1It is worth noting that another consideration for treating Lanham Act claims differently than Patent Act claims is that the eBay case dealt with a non-practicing entity as the plaintiff. Because trademark infringement and dilution claimants are required to use their marks lest they lose their rights, and false-advertising claimants must be active competitors to have standing, there is unlikely to be a set of facts arising under the Lanham Act analogous to the facts before the Court in eBay.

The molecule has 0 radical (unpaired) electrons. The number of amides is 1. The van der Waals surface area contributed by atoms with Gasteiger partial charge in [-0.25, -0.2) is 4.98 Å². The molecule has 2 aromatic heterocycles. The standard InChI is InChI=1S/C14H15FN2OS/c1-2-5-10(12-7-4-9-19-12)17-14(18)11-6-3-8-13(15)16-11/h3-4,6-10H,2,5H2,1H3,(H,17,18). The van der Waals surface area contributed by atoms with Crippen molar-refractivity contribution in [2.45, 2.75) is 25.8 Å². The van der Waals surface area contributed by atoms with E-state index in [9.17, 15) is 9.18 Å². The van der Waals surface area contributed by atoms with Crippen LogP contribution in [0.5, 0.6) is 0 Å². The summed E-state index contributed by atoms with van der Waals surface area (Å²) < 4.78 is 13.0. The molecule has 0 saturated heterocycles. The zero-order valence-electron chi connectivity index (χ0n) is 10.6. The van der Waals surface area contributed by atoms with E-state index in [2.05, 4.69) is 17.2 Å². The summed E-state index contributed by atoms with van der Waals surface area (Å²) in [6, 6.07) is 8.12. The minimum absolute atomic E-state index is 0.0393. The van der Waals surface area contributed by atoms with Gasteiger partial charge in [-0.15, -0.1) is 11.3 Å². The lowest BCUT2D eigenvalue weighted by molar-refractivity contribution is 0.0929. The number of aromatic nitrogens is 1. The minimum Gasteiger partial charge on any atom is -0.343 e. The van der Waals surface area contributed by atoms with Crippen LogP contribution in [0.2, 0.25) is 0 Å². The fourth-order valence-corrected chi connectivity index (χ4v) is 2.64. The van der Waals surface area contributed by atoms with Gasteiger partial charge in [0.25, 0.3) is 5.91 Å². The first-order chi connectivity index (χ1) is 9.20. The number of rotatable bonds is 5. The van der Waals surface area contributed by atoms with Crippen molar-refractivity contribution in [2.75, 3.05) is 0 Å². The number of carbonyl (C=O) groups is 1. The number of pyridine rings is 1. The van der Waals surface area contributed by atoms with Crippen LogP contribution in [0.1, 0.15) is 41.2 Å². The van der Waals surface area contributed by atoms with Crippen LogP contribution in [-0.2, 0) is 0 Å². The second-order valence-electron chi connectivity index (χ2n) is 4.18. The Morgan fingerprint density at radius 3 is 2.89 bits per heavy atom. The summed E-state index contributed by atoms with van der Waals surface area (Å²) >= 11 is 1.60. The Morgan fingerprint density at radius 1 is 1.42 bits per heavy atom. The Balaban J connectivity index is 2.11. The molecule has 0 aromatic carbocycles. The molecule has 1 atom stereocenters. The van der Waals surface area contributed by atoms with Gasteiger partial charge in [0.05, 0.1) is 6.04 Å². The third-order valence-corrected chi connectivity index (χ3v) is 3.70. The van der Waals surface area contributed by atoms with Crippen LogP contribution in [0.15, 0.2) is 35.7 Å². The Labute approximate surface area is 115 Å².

2Section 34 of the Lanham Act authorizes injunctive relief in one other type of case, namely, cases of domain name misappropriation arising under Section 43(d), the Anticybersquatting Consumer Protection Act (ACPA). The proposed amendment would apply equally in such cases. We note, however, that ACPA itself separately provides for the injunctive remedy of forfeiture, cancellation, or transfer of the domain name in question, in addition to remedies otherwise available. Thus, the need for a presumption of irreparable harm in ACPA cases may not be as pronounced as in other types of Lanham Act actions.